Live Telecast review: Disney+ Hotstar horror series is all Kajal Aggarwal's plastic act, Venkat Prabhu's stale humour
From workplace sexual harassment to the voyeurism of the TV viewing public, Live Telecast's handling of important issues exposes its absolute lack of critical thought.
A TV crew is stuck in a haunted house — Venkat Prabhu builds a somewhat entertaining web series of nearly four hours with just that. It is not just the idea that’s stale, but a lot of the staging, tropes, and even jokes feel pre-loved. Venkat Prabhu knows this. In fact, he cherishes this, making multiple characters talk about American and Korean horror genre, Conjuring, even Kanchana for good measure. “Winning formula,” one of them describes this.
In Live Telecast, Venkat Prabhu makes no pretence of giving you anything new, just something that’s harmless fun. Here lies the series’ biggest problem.
Live Telecast is the story of Jennifer Mathew and her crew of television professionals. When a grossly inappropriate episode almost puts them out of a job, they make a desperate attempt to resurrect their careers by doing something worse. How bad does it actually get makes the seven episodes.
What Venkat Prabhu does well is to stick to the point. He doesn’t populate the horror story with godmen, rituals etc. He takes his time to even establish the ghostly elements, slowly drawing the sceptics to his side. He doesn’t moralize. It is also mildly heartening to see as many women as men on screen, all of whom have jobs, dreams and backstories. Jennifer herself is rather brave, regularly throwing herself in danger to protect her colleagues.
There are some trademark Venkat Prabhu moments too. Like the fake ghost that the team stages, in case the real ghost doesn’t appear on camera. Throughout the film, the fake ghost hangs around with the television crew as the real ghost haunts them. It takes us a moment to realise that she looks like a ghost but isn’t. Each of these instances is a small awakening of sorts, tickling the viewer to concentrate. At one point, the fake ghost weeps in fear, at which one can’t help but chuckle.
There is also a scene where the camera pans across multiple bottles of alcohol, like Venkat Prabhu is making the best use of the time until web series will also need to blur them out. Premji Amaren appears in a couple of scenes, joking about their clique in a self-flagellating mockery sort of way.
Other than a handful of moments like these, most of the series is carelessly written. The first episode is a waste of 30 minutes — a party, some voiceover, text on screen reiterating the dialogue and flashbacks that are meant to establish characters, but don’t. Do we really need a flashback to show that Vaibhav, in a Venkat Prabhu film, is a flirt, whose girlfriend is suspicious of his philandering ways? Do we need to see Jennifer reject a man’s romantic interest to know she’s an ambitious career woman? The whole episode is filled with inanities like this. Jennifer herself describes this episode best, when she says, “enough of the fucking bullshit, let the party begin”.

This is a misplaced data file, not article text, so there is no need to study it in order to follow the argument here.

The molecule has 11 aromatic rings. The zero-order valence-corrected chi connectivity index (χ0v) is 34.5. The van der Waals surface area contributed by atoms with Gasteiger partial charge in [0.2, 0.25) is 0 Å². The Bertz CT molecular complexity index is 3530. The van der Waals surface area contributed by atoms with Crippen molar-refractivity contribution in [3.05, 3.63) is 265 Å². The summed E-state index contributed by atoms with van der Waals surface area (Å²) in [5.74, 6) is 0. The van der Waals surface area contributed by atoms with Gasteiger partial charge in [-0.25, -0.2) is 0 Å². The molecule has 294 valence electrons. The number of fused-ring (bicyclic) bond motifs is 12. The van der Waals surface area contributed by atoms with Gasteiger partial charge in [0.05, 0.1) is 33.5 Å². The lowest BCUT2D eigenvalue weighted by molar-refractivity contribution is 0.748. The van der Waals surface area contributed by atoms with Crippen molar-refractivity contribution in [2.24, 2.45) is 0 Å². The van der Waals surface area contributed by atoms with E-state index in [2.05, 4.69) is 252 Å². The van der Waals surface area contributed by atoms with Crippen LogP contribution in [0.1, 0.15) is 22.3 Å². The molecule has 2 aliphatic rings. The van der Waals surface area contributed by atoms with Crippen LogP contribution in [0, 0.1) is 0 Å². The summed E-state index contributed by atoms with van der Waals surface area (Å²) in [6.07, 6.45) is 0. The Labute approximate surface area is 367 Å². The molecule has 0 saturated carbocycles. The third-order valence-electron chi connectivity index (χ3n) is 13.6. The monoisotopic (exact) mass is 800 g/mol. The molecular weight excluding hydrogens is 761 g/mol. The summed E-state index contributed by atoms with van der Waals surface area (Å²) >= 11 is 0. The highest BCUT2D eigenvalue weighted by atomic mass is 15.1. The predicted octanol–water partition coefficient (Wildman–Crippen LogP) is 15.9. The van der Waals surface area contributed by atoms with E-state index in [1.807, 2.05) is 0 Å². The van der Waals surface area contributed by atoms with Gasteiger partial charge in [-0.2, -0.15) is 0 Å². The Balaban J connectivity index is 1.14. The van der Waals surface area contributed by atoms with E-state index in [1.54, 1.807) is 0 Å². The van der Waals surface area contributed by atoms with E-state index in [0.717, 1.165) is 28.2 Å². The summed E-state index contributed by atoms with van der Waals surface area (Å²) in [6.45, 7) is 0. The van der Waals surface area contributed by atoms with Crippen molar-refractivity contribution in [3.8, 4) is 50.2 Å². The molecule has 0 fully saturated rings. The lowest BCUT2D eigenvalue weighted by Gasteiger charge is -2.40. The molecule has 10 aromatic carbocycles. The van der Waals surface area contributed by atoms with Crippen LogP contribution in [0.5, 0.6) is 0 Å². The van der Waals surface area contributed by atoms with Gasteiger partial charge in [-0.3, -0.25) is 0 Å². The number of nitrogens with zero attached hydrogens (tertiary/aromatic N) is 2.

Kajal Aggarwal, with all the ill-punctuated swearing and smoking, looks just as out-of-depth as all her film roles: Trying hard, but eerily plastic. While she is the known face among mostly unknown actors — the director says he chose her for her “pan-India image” — except perhaps Vaibhav, she does not have the screen presence to keep us hooked. Nor does she have the emotional range to make us believe in her vulnerability. It’s awfully disappointing that she lends nothing more than star value to the series.
The worst part of Live Telecast, though, is that Venkat Prabhu has no sensitivity regarding what his creation means and does. For instance, in the second episode, a ghost rapes a woman. In and of itself, it’s a story among many others in the series. However, what Venkat Prabhu is inconsiderate in how it’s written and filmed. We see more of the woman’s bare legs on stilettoes than we see her face. In a short span of 10 minutes or so, the camera pans slowly from her feet to her face thrice, if not more. There is also an elaborate sequence where she bathes, the camera staring at her legs while she’s undressing. While the story here is that of crime, Venkat Prabhu can’t help but titillate. In Live Telecast, that sexual violence is simply a curio, a plot point that needs no care.
As it progresses, the show’s absolute lack of any critical thought laughs at our face. Workplace sexual harassment, voyeurism of the TV viewing public, violence against women, extra-judicial killing by the police — all of them come and go, superficially, without thought or any serious exploration. A cop kills men who allegedly raped and murdered a 17-year-old girl; this story is used only to offer build-up for the murderous police officer.
In fact, the story of the woman molested by the ghost never gets reconciled. Jennifer, who shows her boss the middle finger for harassment, thinks that an unexplored case of ghostly molestation is “bold, but international”.
Live Telecast squarely fits into Venkat Prabhu’s oeuvre of ‘harmless fun’ films. Except, what’s harmless here is also mindless. He flounders the opportunity to make something layered and meaningful, settling instead for stale humour. In the end, he offers us a gut-wrenching epilogue. By the time it comes, though, we’ve no connection with anyone left.
Venkat Prabhu said to the press recently that this is a story he wrote in 2005. It may have been interesting for that time. In 2021, it’s mouldy cheese.
Rating: 1,5 out of 5
Live Telecast is now streaming on Disney+ Hotstar.
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